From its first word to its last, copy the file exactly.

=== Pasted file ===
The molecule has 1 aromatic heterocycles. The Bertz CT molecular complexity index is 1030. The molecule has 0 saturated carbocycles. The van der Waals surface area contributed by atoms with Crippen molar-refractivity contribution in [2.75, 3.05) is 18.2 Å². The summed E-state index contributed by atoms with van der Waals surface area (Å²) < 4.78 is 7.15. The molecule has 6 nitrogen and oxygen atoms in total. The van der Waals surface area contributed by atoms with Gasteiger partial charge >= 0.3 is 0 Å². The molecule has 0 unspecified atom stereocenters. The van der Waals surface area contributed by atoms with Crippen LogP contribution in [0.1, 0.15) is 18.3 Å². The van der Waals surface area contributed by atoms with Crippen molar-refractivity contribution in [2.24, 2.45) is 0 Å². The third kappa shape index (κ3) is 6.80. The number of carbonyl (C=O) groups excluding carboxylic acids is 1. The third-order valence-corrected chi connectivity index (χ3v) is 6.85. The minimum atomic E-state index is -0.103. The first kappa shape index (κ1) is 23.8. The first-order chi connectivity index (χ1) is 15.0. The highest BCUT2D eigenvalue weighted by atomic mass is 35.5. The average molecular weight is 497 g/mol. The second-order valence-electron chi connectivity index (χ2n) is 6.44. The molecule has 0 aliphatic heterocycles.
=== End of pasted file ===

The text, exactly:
The molecule has 1 aromatic heterocycles. The Bertz CT molecular complexity index is 1030. The molecule has 0 saturated carbocycles. The van der Waals surface area contributed by atoms with Crippen molar-refractivity contribution in [2.75, 3.05) is 18.2 Å². The summed E-state index contributed by atoms with van der Waals surface area (Å²) < 4.78 is 7.15. The molecule has 6 nitrogen and oxygen atoms in total. The van der Waals surface area contributed by atoms with Gasteiger partial charge >= 0.3 is 0 Å². The molecule has 0 unspecified atom stereocenters. The van der Waals surface area contributed by atoms with Crippen LogP contribution in [0.1, 0.15) is 18.3 Å². The van der Waals surface area contributed by atoms with Crippen molar-refractivity contribution in [2.24, 2.45) is 0 Å². The third kappa shape index (κ3) is 6.80. The number of carbonyl (C=O) groups excluding carboxylic acids is 1. The third-order valence-corrected chi connectivity index (χ3v) is 6.85. The minimum atomic E-state index is -0.103. The first kappa shape index (κ1) is 23.8. The first-order chi connectivity index (χ1) is 15.0. The highest BCUT2D eigenvalue weighted by atomic mass is 35.5. The average molecular weight is 497 g/mol. The second-order valence-electron chi connectivity index (χ2n) is 6.44. The molecule has 0 aliphatic heterocycles.